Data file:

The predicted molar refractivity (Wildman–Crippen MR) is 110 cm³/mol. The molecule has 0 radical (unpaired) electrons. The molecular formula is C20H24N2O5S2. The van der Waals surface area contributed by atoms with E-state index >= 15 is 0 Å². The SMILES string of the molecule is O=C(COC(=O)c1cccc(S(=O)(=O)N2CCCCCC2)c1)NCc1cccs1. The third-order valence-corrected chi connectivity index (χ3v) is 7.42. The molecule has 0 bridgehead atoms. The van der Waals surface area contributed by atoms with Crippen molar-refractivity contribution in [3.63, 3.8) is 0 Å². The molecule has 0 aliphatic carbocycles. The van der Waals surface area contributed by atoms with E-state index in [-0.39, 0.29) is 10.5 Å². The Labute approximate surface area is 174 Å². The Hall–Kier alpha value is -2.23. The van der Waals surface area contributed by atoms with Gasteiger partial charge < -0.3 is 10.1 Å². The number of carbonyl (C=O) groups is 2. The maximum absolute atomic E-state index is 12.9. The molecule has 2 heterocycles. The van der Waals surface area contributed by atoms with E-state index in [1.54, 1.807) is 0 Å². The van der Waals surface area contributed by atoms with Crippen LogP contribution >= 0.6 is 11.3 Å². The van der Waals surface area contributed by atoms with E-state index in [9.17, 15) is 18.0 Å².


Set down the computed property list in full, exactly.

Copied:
The predicted molar refractivity (Wildman–Crippen MR) is 110 cm³/mol. The molecule has 0 radical (unpaired) electrons. The molecular formula is C20H24N2O5S2. The van der Waals surface area contributed by atoms with E-state index >= 15 is 0 Å². The SMILES string of the molecule is O=C(COC(=O)c1cccc(S(=O)(=O)N2CCCCCC2)c1)NCc1cccs1. The third-order valence-corrected chi connectivity index (χ3v) is 7.42. The molecule has 0 bridgehead atoms. The van der Waals surface area contributed by atoms with Crippen molar-refractivity contribution in [3.63, 3.8) is 0 Å². The molecule has 0 aliphatic carbocycles. The van der Waals surface area contributed by atoms with E-state index in [-0.39, 0.29) is 10.5 Å². The Labute approximate surface area is 174 Å². The Hall–Kier alpha value is -2.23. The van der Waals surface area contributed by atoms with Gasteiger partial charge < -0.3 is 10.1 Å². The number of carbonyl (C=O) groups is 2. The maximum absolute atomic E-state index is 12.9. The molecule has 2 heterocycles. The van der Waals surface area contributed by atoms with E-state index in [1.54, 1.807) is 0 Å². The van der Waals surface area contributed by atoms with Crippen LogP contribution >= 0.6 is 11.3 Å². The van der Waals surface area contributed by atoms with E-state index in [9.17, 15) is 18.0 Å².